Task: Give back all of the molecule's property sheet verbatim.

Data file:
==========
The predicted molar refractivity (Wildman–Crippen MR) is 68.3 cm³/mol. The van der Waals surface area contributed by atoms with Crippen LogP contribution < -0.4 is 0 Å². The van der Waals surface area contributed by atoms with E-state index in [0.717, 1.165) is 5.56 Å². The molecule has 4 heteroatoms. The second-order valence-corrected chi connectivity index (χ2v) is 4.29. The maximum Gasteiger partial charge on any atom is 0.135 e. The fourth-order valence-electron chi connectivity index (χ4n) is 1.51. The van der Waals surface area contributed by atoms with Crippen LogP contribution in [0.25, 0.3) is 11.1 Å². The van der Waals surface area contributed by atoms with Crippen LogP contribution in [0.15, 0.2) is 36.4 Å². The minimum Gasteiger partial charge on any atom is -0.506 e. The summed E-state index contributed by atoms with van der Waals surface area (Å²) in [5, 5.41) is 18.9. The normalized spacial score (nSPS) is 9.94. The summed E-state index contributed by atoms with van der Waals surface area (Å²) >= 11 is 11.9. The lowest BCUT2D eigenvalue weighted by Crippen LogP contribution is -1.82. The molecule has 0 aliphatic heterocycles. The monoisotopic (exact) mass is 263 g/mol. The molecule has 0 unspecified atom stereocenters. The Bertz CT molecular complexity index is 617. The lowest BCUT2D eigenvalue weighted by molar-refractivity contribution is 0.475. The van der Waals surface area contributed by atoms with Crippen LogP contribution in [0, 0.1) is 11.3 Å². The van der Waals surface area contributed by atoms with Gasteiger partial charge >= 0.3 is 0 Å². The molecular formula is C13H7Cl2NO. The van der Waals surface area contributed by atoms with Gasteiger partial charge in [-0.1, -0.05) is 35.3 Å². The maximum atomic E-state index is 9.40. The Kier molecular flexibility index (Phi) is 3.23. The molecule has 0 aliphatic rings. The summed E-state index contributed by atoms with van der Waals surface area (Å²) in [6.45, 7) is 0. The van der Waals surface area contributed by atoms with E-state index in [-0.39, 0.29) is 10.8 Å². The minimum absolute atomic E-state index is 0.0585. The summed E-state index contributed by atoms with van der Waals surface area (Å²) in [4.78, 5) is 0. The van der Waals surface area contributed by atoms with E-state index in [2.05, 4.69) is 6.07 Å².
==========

The predicted molar refractivity (Wildman–Crippen MR) is 68.3 cm³/mol. The van der Waals surface area contributed by atoms with Crippen LogP contribution < -0.4 is 0 Å². The van der Waals surface area contributed by atoms with E-state index in [0.717, 1.165) is 5.56 Å². The molecule has 4 heteroatoms. The second-order valence-corrected chi connectivity index (χ2v) is 4.29. The maximum Gasteiger partial charge on any atom is 0.135 e. The fourth-order valence-electron chi connectivity index (χ4n) is 1.51. The van der Waals surface area contributed by atoms with Crippen LogP contribution in [0.25, 0.3) is 11.1 Å². The van der Waals surface area contributed by atoms with Crippen LogP contribution in [0.15, 0.2) is 36.4 Å². The minimum Gasteiger partial charge on any atom is -0.506 e. The summed E-state index contributed by atoms with van der Waals surface area (Å²) in [5, 5.41) is 18.9. The normalized spacial score (nSPS) is 9.94. The summed E-state index contributed by atoms with van der Waals surface area (Å²) >= 11 is 11.9. The lowest BCUT2D eigenvalue weighted by Crippen LogP contribution is -1.82. The molecule has 0 aliphatic heterocycles. The monoisotopic (exact) mass is 263 g/mol. The molecule has 0 unspecified atom stereocenters. The Bertz CT molecular complexity index is 617. The lowest BCUT2D eigenvalue weighted by molar-refractivity contribution is 0.475. The van der Waals surface area contributed by atoms with Crippen LogP contribution in [0, 0.1) is 11.3 Å². The van der Waals surface area contributed by atoms with Gasteiger partial charge >= 0.3 is 0 Å². The molecular formula is C13H7Cl2NO. The van der Waals surface area contributed by atoms with Gasteiger partial charge in [-0.1, -0.05) is 35.3 Å². The maximum atomic E-state index is 9.40. The Kier molecular flexibility index (Phi) is 3.23. The molecule has 0 aliphatic rings. The summed E-state index contributed by atoms with van der Waals surface area (Å²) in [6.45, 7) is 0. The van der Waals surface area contributed by atoms with E-state index in [-0.39, 0.29) is 10.8 Å². The minimum absolute atomic E-state index is 0.0585. The summed E-state index contributed by atoms with van der Waals surface area (Å²) in [4.78, 5) is 0. The van der Waals surface area contributed by atoms with E-state index in [2.05, 4.69) is 6.07 Å².